Russia is on course to complete digital switchover by 2017, according to broadcast infrastructure provider RTRS’s chief Viktor Pinchuk.Local press reported Pinchuk as saying that the country’s first digital multiplex would include the new public TV channel set to launch next year as well as a channel for regional services, while a competition for participation in a second multiplex would be held in the middle of December. The second mux will comprise 10 channels initially.Pinchuk said that a decision of switching off DVB-T transmssions during the first quarter of 2013 would be taken after the situation was analysed. However, it was likely the switch would be delayed slightly, he said.Pinchuk said there were currently 96 models of DVB-T2 set-top available on the Russian market.
Sascha PruterPay TV operators will be best placed to manage the smart home on behalf of consumers, according to Sascha Pruter, head of Android TV programme management at Google.Speaking at the Multi-Network Solutions in the Real World Forum organised by content security provider Verimatrix at IBC, Pruter said the pay TV operators were best placed to expand their services beyond TV to “taking control of the house” because they have the customer relationship and can provide customers with a single number to call. “I think branding of pay TV operators will go towards a household brand rather than just a video brand,” he said.Addressing Google’s relationship with pay TV operators, Pruter said the first pay operators using Google TV as their platform of choice had launched Google Play stores on their TV services. “If we can come up with the right revenue model, [operators] can give consumers what they want while maintaining [their] own brand. For Google this is a partnership opportunity. Operators approach us and want to talk about these partnership opportunities,” he said.Pruter said that the user expectation had changed and consumers were used to going to app stores and getting things quickly. He said that one of the key requirements for operators is to be able to react quickly to trends. “The industry now seems to realise that reacting to changes has to happen fast to compete with the web and mobile,” he said.However, TV is still distinct from mobile, he added: “I don’t think all the principles from mobile apply to TV. Expectations of quality are very different. I’m much less tolerant of jitter on TV than when watching a YouTube clip while waiting for a bus.”Pruter said content regulations as well as rights issues needed to be challenged in many cases. “On the content side, yes, it take time to get rights but content owners are getting more used to things. They are realising that things in the way of consumers getting the content are harming them,” he said.Also participating in the session, Verimatrix CEO Tom Munro said that “one thing the operators can sell is trust” and that this would give them a role even in an app-centric world.Munro said that “the cord would become more difficult to cut” as operators move beyond video to applications such as home security.Speaking on the same panel, Francisco Saez Arance, service development director, global video unit Telefonica, agreed that OTT technology is enabling operators to innovate faster while maintaining the value of pay TV through legacy technologies. “We have to deal with complexity in the most open way that’s available,” he said. “As a pay TV operator with different operations, we are trying to leverage the existing assets and provide some unified layers that we brought from the OTT arena to provide unified experiences.” Saez said that the operator had “enough magical glue” coming from the OTT world to enable it to deliver consistent experiences.Saez said that Telefonica was leveraging cloud technologies to enable viewers to consume linear content in a non-linear way through features enabled by the cloud such as DVR and pause, leading him to use the phrase “flexilinear” to describe what is happening. He said that commercial agreements and contract rights are more challenging than technology restrictions in enabling all this to take place.Saez said that there is an issue about who controls user data and provides the user experience, including content search and discovery.“Some content providers are only providing access to services in a not very integrated way, but we are always looking to provide more value and looking at how to gather knowledge of their content assets and how to provide better recommendations. We integrate third party portals and their catalogues to provide value to their customers and it’s a question of the willingness of the content owners,” he said.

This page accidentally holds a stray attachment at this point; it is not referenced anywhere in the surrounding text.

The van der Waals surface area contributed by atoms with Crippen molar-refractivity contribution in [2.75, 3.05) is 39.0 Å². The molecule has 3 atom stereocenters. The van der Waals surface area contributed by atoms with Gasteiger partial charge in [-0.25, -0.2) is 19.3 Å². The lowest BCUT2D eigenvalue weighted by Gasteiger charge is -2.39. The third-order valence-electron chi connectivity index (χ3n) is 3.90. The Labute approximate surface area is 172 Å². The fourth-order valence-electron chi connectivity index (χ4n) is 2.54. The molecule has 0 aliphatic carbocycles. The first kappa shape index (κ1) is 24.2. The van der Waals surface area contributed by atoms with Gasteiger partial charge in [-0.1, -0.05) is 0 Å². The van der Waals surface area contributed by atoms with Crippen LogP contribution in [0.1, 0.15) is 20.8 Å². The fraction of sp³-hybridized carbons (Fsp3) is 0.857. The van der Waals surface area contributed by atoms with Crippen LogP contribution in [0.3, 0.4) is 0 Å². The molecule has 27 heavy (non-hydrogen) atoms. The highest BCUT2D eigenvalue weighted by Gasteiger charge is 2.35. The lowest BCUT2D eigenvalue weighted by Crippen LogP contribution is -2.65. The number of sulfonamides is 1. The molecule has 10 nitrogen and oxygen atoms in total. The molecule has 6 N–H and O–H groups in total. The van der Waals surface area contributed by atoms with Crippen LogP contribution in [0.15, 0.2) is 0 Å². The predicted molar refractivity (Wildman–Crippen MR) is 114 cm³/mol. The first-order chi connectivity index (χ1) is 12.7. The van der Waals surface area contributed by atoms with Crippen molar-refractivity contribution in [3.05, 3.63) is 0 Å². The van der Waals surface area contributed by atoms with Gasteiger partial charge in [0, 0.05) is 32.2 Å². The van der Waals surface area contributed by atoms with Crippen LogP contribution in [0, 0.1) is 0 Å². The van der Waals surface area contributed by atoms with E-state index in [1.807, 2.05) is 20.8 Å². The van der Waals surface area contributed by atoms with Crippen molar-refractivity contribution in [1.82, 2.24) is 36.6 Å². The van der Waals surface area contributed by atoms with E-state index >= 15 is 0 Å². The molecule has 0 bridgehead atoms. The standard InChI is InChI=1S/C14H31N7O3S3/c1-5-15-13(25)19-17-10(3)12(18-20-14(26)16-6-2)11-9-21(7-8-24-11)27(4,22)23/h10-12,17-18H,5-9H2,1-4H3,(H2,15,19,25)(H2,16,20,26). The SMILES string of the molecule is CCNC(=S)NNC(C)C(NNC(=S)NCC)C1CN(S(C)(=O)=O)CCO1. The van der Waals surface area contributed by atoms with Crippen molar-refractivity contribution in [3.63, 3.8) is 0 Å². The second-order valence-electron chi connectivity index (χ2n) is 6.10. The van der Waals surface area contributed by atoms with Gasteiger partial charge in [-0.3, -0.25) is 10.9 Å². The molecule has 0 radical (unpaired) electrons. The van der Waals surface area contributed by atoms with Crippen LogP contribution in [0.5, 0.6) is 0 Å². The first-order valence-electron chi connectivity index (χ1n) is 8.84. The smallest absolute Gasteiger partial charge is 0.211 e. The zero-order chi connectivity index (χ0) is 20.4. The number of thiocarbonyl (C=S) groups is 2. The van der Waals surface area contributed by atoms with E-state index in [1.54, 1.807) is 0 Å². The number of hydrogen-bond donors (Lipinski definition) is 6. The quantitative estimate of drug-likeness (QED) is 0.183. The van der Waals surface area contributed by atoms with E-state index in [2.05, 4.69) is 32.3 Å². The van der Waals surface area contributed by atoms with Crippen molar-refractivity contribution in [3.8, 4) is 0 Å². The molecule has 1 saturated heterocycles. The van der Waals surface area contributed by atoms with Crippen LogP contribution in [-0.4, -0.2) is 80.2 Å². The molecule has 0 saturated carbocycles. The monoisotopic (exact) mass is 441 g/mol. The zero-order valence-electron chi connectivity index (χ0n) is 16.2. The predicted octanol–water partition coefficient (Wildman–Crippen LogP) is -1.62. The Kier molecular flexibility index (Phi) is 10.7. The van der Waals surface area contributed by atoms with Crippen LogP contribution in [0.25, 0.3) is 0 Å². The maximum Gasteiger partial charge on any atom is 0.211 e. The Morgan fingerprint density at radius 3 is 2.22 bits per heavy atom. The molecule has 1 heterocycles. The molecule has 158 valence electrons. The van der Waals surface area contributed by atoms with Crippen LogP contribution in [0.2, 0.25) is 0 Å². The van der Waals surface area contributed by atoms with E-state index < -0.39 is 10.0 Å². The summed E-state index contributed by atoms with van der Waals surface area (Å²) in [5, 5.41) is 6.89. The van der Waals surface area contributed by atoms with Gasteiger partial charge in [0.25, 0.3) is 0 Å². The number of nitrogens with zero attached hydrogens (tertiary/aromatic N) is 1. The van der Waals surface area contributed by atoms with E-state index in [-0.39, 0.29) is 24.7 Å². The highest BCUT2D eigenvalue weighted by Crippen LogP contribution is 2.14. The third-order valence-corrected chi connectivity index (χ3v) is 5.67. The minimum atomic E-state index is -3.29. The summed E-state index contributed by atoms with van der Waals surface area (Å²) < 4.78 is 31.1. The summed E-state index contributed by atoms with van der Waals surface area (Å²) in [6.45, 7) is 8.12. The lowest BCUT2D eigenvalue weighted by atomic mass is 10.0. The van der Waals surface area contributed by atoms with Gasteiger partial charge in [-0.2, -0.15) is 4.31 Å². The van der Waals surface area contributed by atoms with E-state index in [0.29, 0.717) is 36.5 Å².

2) Transparency, accountability & operation of Executive3) Petition of concern4) Rights, language and identity5) Sustainability, stability & operation of the institutionsIt is the first fully-fledged talks process since negotiations collapsed in February 2018.The North of Ireland has been without a devolved power-sharing government for more than two and a half years, after the DUP and Sinn Féin split in a bitter row over the cash-for-ash RHI scandal.There have been several failed talks processes since January 2017.Last month, the British and Irish governments agreed to convene a new set of talks from May 7 which they insist will be short and focused.In their statement issued after meeting the Stormont party leaders on Tuesday, they said Taoiseach Leo Varadkar and British Prime Minister Theresay May will review progress at the end of May.There will be the weekly round-table meeting involving party leaders and the working groups will deal with several key issues.They will be made up of three representatives from each of the five parties in the talks, and representatives from the British and Irish governments will advise them.Strand one will be chaired by the current head of the NI Civil Service David Sterling.The second strand will be overseen by Hugh Widdis, departmental solicitor and former assembly legal counsel.Strand three, which is regarded as toughest as it deals with rights/marriage and the Irish language, will be chaired by former culture department permanent secretary, Paul Sweeney.Ex-NI civil service boss Sir Malcolm McKibbin will look after Strand Four.And Strand Five will be led by the permanent secretary of finance, Sue Gray.Several parties at Stormont have called for the reform of the petition of concern mechanism – it is effectively a Stormont veto which the DUP used to block same-sex marriage.The talks were announced by the British and Irish governments after the murder of journalist Lyra McKee.At her funeral in St Anne’s Cathedral, politicians came under pressure to solve the Stormont impasse.The talks are beginning just days after council elections, which saw a surge of support for smaller parties not aligned to either unionism or nationalism.Irish and British governments set out talks plan in bid to break Stormont deadlock was last modified: May 7th, 2019 by John2John2 Tags: ShareTweet British Secretary Karen BradleydupIrish and British governments set out talks plan in bid to break Stormont deadlockSDLPSinn FeinSTORMONT HOUSEtalksTanaiste Simon Coveney The leaders of the five main parties at Stormont will also hold weekly meetings with the NI Secretary and Tanaiste (Irish deputy PM) to “take stock” and set the agenda.The talks involving the NI parties and governments got under way on Tuesday afternoon.The plans for the five strands are as follows: 1) Programme for Government SDLP leader Colum Eastwood addressing the press at Stormont as all party talks get underwayTHE British and Irish governments have set out details of how they intend to proceed with talks to restore Northern Ireland power-sharing.In a joint statement, they said a series of working groups would be set up to deal with key sticking points.